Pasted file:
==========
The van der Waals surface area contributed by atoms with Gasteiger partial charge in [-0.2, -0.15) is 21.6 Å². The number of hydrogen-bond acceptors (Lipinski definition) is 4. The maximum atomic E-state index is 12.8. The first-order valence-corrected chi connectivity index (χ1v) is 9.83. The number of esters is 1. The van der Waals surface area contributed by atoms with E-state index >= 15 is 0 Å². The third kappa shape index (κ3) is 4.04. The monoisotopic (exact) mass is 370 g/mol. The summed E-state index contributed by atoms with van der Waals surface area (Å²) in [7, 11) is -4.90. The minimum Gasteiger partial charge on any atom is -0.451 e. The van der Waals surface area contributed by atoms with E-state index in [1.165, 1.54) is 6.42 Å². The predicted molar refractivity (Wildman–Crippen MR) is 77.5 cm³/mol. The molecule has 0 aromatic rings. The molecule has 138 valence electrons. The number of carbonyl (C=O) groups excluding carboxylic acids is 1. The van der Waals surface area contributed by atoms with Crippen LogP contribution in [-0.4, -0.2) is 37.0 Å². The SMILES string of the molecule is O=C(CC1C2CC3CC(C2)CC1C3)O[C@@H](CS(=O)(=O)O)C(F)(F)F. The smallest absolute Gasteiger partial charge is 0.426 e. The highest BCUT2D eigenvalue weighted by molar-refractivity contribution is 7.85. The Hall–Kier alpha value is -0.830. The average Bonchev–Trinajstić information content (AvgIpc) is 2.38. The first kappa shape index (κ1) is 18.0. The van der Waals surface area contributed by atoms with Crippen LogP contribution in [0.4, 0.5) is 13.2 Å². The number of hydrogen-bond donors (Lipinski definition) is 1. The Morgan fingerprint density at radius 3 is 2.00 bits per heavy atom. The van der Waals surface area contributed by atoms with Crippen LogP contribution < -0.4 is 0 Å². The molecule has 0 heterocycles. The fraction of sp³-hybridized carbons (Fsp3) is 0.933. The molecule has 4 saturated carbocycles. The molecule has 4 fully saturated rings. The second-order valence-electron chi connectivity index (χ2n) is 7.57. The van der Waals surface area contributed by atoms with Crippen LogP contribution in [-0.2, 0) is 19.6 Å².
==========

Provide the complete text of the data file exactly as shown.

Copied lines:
The van der Waals surface area contributed by atoms with Gasteiger partial charge in [-0.2, -0.15) is 21.6 Å². The number of hydrogen-bond acceptors (Lipinski definition) is 4. The maximum atomic E-state index is 12.8. The first-order valence-corrected chi connectivity index (χ1v) is 9.83. The number of esters is 1. The van der Waals surface area contributed by atoms with E-state index >= 15 is 0 Å². The third kappa shape index (κ3) is 4.04. The monoisotopic (exact) mass is 370 g/mol. The summed E-state index contributed by atoms with van der Waals surface area (Å²) in [7, 11) is -4.90. The minimum Gasteiger partial charge on any atom is -0.451 e. The van der Waals surface area contributed by atoms with E-state index in [1.165, 1.54) is 6.42 Å². The predicted molar refractivity (Wildman–Crippen MR) is 77.5 cm³/mol. The molecule has 0 aromatic rings. The molecule has 138 valence electrons. The number of carbonyl (C=O) groups excluding carboxylic acids is 1. The van der Waals surface area contributed by atoms with Crippen LogP contribution in [-0.4, -0.2) is 37.0 Å². The SMILES string of the molecule is O=C(CC1C2CC3CC(C2)CC1C3)O[C@@H](CS(=O)(=O)O)C(F)(F)F. The smallest absolute Gasteiger partial charge is 0.426 e. The highest BCUT2D eigenvalue weighted by molar-refractivity contribution is 7.85. The Hall–Kier alpha value is -0.830. The average Bonchev–Trinajstić information content (AvgIpc) is 2.38. The first kappa shape index (κ1) is 18.0. The van der Waals surface area contributed by atoms with Crippen LogP contribution in [0.4, 0.5) is 13.2 Å². The number of hydrogen-bond donors (Lipinski definition) is 1. The Morgan fingerprint density at radius 3 is 2.00 bits per heavy atom. The van der Waals surface area contributed by atoms with Crippen LogP contribution < -0.4 is 0 Å². The molecule has 0 heterocycles. The fraction of sp³-hybridized carbons (Fsp3) is 0.933. The molecule has 4 saturated carbocycles. The molecule has 4 fully saturated rings. The second-order valence-electron chi connectivity index (χ2n) is 7.57. The van der Waals surface area contributed by atoms with Crippen LogP contribution in [-0.2, 0) is 19.6 Å².